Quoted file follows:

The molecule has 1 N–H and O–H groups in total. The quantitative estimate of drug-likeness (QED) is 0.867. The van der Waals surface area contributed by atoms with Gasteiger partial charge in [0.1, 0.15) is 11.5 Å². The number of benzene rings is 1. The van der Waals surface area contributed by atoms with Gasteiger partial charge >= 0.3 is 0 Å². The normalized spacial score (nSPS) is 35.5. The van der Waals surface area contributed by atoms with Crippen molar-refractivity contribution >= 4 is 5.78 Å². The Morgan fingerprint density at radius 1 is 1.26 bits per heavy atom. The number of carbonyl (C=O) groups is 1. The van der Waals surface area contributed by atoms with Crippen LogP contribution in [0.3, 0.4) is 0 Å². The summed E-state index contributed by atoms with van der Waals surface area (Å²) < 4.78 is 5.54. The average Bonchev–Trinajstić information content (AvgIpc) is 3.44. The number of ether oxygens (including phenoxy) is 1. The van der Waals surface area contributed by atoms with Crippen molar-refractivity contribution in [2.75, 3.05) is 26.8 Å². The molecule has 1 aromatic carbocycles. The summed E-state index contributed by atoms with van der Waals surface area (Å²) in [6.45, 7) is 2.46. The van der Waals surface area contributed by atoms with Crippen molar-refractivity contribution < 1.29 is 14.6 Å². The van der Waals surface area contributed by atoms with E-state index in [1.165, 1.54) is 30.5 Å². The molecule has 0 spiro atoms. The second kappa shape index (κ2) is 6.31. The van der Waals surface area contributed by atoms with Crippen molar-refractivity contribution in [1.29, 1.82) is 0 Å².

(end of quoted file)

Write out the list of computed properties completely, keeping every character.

The molecule has 1 N–H and O–H groups in total. The quantitative estimate of drug-likeness (QED) is 0.867. The van der Waals surface area contributed by atoms with Gasteiger partial charge in [0.1, 0.15) is 11.5 Å². The number of benzene rings is 1. The van der Waals surface area contributed by atoms with Gasteiger partial charge >= 0.3 is 0 Å². The normalized spacial score (nSPS) is 35.5. The van der Waals surface area contributed by atoms with Crippen molar-refractivity contribution >= 4 is 5.78 Å². The Morgan fingerprint density at radius 1 is 1.26 bits per heavy atom. The number of carbonyl (C=O) groups is 1. The van der Waals surface area contributed by atoms with Crippen LogP contribution in [0.3, 0.4) is 0 Å². The summed E-state index contributed by atoms with van der Waals surface area (Å²) < 4.78 is 5.54. The average Bonchev–Trinajstić information content (AvgIpc) is 3.44. The number of ether oxygens (including phenoxy) is 1. The van der Waals surface area contributed by atoms with Crippen molar-refractivity contribution in [2.75, 3.05) is 26.8 Å². The molecule has 1 aromatic carbocycles. The summed E-state index contributed by atoms with van der Waals surface area (Å²) in [6.45, 7) is 2.46. The van der Waals surface area contributed by atoms with Crippen molar-refractivity contribution < 1.29 is 14.6 Å². The van der Waals surface area contributed by atoms with E-state index in [1.165, 1.54) is 30.5 Å². The molecule has 0 spiro atoms. The second kappa shape index (κ2) is 6.31. The van der Waals surface area contributed by atoms with Crippen molar-refractivity contribution in [1.29, 1.82) is 0 Å².